Consolidation – Radiology | Lecturio


[Music] so now let’s discuss one of the most common abnormalities seen on a chest x-ray and that is consolidation so what is consolidation it’s a type of airspace disease so it causes filling of the alveolar spaces on a chest x-ray it appears to have indistinct margins and it presents as fluffy opacities that become confluent over time so if you take a look at this chest x-ray here this area that’s white is an area of consolidation consolidation can occur for many different things the four major things are blood were hemorrhage within the alveolar spaces pus which is an example of pneumonia water which can fill at the alveolar spaces as a result of pulmonary edema and cells from carcinoma so let’s go over some signs of consolidation when you have an area of consolidation it appears white as we saw on a chest x-ray and it may contain what we call air Branko grams so the air that normally surrounds the bronchi becomes ou pacified and appears white while the bronchi remain air filled so it makes them appear like black tubular structures within the area of consolidation so you can see here this area is the area of consolidation in the left upper lobe within this you see these linear black tubular structures that represent air Branko grams and this is one of the key features of consolidation so now let’s talk about the silhouette sign this was briefly mentioned in one of our introductory lectures and it’s a very common radiological sign it occurs when two objects of the same density touch each other so that the margin between the two can no longer be visualized so if you look here there’s an area of consolidation involving the right middle lobe and you can see that the right heart border is no longer visible so the area of consolidation is silhouetting the right heart border and again this occurs because the consolidation is of equal density to the heart and now you can no longer see the margins between the two the spine sign is another sign that we can see with consolidation so in general the thoracic spine gets darker as we get closer to the diaphragm however if there is a lower lobe consolidation the x-ray beam has to penetrate the consolidation and the spine making it appear wider so this is an example of summation of shadows so when you have multiple shadows overlapping each other the area appears wider than you would normally expect so pneumonia can be either localized or diffuse it can also be airspace or interstitial so there are a variety of different ways that pneumonia can present and pneumonia is one of the most common causes of consolidation so let’s go over some signs of pneumonia and some patterns that we may see so these patterns are important to kind of keep in your mind because they come up relatively often and then you can see what the pattern represents so let’s take a look at this frontal chest x-ray what do you see here and as we go through this lecture feel free to pause and take a good look at the at the images so this is an example of right upper lobe consolidation the consolidation abuts the major fissure which produces a sharp margin inferior Li here and it involves the entire right upper lobe you can see that it’s silhouettes the mediastinum on the right so where do you think this consolidation is located we have a frontal and a lateral view in a patient that’s presenting let’s say with cough so this is an example of right middle lobe consolidation so on the frontal view the right heart border is still awaited so that we don’t see it anymore and on the lateral view a middle lobe consolidation will overlap the heart so if you look here the heart appears brighter than it normally would and that’s because this consolidation that you see on the frontal view is located adjacent to the heart anteriorly on the lateral view and this is very typical of a right middle lobe consolidation let’s take a look at this pattern so this patient is also presenting with a consolidation where do you think this consolidation is located which part of the lung do you think it’s in so we have silhouetting of the right hemidiaphragm this is what a right lower lobe consolidation would look like so remember to differentiate between a right middle lobe consolidation and a right lower lobe consolidation on a frontal view the right middle lobe consolidation will silhouette the right heart border while the right lower lobe consolidation will silhouette to the right hemidiaphragm how about this chest x-ray where do you think this consolidation is located so this is an example of a left upper lobe consolidation which again silhouettes the left side of the upper mediastinum in this one you can actually see some of the classic signs of air Bronco Grahams and what do you see on this one so here we have silhouetting of the left heart border you can see that the right heart border is pretty clearly visualized while the left heart border has a sharp margin here and then all of a sudden becomes somewhat hazy here so this is an example of a linger consolidation so the Lingala is actually a portion of the left upper lobe if you recall however it’s in the same location as the right middle lobe so it’s somewhat a separate structure although technically it’s considered part of the left upper lobe so what do we see here this is an example of left lower lobe consolidation so we have silhouetting of the left hemidiaphragm here so you can see a sharp margin here on the right however the left hemidiaphragm which is normally visualized through the heart is no longer seen so this is a left lower lobe consolidation [Music] you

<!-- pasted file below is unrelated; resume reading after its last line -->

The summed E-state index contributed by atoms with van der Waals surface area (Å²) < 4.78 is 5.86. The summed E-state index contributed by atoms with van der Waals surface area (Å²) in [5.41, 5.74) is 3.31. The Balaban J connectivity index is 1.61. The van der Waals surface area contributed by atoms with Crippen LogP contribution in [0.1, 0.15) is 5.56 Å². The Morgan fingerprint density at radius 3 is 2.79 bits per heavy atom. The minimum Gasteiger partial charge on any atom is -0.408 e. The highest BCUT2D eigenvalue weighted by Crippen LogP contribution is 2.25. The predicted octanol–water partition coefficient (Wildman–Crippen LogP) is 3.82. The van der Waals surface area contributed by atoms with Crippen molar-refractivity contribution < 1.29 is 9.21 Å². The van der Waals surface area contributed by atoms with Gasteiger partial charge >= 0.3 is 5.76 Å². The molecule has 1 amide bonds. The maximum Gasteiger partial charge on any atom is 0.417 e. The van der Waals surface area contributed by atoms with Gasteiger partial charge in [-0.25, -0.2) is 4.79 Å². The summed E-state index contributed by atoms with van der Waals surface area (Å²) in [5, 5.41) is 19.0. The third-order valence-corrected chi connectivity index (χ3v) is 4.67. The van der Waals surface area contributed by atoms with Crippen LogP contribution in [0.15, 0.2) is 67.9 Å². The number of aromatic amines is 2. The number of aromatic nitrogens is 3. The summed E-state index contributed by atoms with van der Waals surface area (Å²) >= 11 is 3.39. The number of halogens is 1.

Leave a Reply

Your email address will not be published. Required fields are marked *